Throw your guru into the river!

Gururaj SingingThere was a small village by a river; and on the other side of that river was a city. Every day people had to travel by ferry boats across the river to go to work.

On this one ferry there was a peasant and a pundit. Now, a pundit is a man who is learned in scriptures; this one was a vain man. He knew all the scriptures, and this produced vanity in him. He was proud of all the books he had read and all the studies he had made. So on this ferry the pundit asked the peasants, “Have you studied Vedanta?”

They answered, “No, reverend sir.”

“Have you studied Sankya Yoga?”

“No, sir.”

“The Upanishads?”

“No, reverend sir.”

And he used to boast, “I’m a learned man.” So everyone called him “sir.”

One day a storm came up and the boat was sinking. The peasants started diving off the boat. As one was diving off he asked the pundit, “Can you swim?”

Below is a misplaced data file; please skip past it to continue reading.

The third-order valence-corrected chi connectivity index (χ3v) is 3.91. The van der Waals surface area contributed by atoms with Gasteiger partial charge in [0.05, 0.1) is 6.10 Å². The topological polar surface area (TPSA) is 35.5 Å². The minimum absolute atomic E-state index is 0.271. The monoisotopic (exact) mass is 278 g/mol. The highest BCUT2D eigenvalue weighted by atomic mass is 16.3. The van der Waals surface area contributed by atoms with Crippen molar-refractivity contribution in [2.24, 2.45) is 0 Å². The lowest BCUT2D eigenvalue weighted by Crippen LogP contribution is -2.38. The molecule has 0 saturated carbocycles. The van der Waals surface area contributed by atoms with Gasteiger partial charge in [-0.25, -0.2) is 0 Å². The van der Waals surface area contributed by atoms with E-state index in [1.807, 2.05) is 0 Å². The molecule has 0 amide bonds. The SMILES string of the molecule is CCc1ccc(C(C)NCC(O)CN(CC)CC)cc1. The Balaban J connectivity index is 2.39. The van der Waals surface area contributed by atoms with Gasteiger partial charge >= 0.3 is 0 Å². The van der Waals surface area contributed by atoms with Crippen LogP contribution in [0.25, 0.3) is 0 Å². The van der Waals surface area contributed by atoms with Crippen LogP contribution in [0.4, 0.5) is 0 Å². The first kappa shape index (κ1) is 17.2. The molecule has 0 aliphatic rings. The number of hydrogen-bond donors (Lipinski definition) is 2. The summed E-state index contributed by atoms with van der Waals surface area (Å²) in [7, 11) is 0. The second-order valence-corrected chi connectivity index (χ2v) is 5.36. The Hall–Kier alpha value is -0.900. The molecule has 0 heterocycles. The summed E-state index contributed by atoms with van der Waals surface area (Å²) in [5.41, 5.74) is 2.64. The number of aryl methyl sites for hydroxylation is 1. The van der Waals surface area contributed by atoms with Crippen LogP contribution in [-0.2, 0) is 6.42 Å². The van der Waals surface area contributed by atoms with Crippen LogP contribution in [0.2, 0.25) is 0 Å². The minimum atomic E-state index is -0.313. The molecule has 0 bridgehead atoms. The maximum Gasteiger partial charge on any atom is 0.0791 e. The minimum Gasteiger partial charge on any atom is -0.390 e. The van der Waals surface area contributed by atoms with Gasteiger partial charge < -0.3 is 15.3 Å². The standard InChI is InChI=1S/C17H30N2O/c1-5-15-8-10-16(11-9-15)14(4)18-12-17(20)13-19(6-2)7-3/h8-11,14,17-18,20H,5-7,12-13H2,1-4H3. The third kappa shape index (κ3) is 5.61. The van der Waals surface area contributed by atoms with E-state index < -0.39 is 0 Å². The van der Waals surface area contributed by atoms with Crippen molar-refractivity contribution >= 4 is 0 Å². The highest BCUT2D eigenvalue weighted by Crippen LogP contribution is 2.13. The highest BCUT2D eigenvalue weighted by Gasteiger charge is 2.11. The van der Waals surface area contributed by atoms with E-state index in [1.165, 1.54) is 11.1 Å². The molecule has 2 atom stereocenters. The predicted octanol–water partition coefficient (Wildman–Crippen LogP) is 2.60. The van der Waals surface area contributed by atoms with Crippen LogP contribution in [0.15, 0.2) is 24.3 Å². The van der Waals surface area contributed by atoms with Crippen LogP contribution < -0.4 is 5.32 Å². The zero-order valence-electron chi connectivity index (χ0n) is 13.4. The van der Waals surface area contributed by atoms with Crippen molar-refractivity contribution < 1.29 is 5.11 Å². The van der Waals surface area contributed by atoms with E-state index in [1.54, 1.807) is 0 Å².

Now, every day, these villages had to cross the river twice, going to and from the city. The peasant was a practical man, and considering the possibility of a storm brewing and the boat capsizing, he had thought, “Let me learn to swim,” and had learned to swim. The pundit, knowing all his scriptures and books, nevertheless drowned.

That is the value of practicality. So all the scriptures and all the learning and all the gurus can be parcelled up and thrown into the river.

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